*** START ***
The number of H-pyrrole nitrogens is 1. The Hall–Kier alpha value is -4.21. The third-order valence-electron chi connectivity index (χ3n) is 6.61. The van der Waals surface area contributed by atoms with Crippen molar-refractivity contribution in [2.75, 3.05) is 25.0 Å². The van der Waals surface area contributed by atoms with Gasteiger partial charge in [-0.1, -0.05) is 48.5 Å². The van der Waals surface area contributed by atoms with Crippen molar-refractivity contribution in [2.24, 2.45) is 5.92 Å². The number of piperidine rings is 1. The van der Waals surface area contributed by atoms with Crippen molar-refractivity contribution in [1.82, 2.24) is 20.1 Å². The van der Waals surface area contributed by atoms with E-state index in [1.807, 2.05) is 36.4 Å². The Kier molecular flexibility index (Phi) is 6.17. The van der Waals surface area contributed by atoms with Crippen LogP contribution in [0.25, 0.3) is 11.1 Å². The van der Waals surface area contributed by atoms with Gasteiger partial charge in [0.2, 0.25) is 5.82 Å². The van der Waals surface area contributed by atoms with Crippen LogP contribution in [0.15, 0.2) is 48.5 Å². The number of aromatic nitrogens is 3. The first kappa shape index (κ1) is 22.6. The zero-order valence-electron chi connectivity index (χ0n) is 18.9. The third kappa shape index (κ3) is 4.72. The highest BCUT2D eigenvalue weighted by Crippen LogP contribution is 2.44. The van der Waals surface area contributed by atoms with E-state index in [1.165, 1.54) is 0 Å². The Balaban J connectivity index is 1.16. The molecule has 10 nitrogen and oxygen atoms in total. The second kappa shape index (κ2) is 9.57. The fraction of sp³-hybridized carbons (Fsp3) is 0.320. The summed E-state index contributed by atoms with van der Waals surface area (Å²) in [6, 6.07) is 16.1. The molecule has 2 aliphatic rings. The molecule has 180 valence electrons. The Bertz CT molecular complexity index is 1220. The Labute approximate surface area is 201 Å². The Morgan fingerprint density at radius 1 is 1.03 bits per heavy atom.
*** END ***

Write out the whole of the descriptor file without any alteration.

The number of H-pyrrole nitrogens is 1. The Hall–Kier alpha value is -4.21. The third-order valence-electron chi connectivity index (χ3n) is 6.61. The van der Waals surface area contributed by atoms with Crippen molar-refractivity contribution in [2.75, 3.05) is 25.0 Å². The van der Waals surface area contributed by atoms with Gasteiger partial charge in [-0.1, -0.05) is 48.5 Å². The van der Waals surface area contributed by atoms with Crippen molar-refractivity contribution in [2.24, 2.45) is 5.92 Å². The number of piperidine rings is 1. The van der Waals surface area contributed by atoms with Crippen molar-refractivity contribution in [1.82, 2.24) is 20.1 Å². The van der Waals surface area contributed by atoms with E-state index in [1.807, 2.05) is 36.4 Å². The Kier molecular flexibility index (Phi) is 6.17. The van der Waals surface area contributed by atoms with Crippen LogP contribution in [0.25, 0.3) is 11.1 Å². The van der Waals surface area contributed by atoms with Gasteiger partial charge in [0.2, 0.25) is 5.82 Å². The van der Waals surface area contributed by atoms with Crippen LogP contribution in [0.15, 0.2) is 48.5 Å². The number of aromatic nitrogens is 3. The first kappa shape index (κ1) is 22.6. The zero-order valence-electron chi connectivity index (χ0n) is 18.9. The third kappa shape index (κ3) is 4.72. The highest BCUT2D eigenvalue weighted by Crippen LogP contribution is 2.44. The van der Waals surface area contributed by atoms with E-state index in [1.165, 1.54) is 0 Å². The Balaban J connectivity index is 1.16. The molecule has 10 nitrogen and oxygen atoms in total. The second kappa shape index (κ2) is 9.57. The fraction of sp³-hybridized carbons (Fsp3) is 0.320. The summed E-state index contributed by atoms with van der Waals surface area (Å²) in [6, 6.07) is 16.1. The molecule has 2 aliphatic rings. The molecule has 180 valence electrons. The Bertz CT molecular complexity index is 1220. The Labute approximate surface area is 201 Å². The Morgan fingerprint density at radius 1 is 1.03 bits per heavy atom.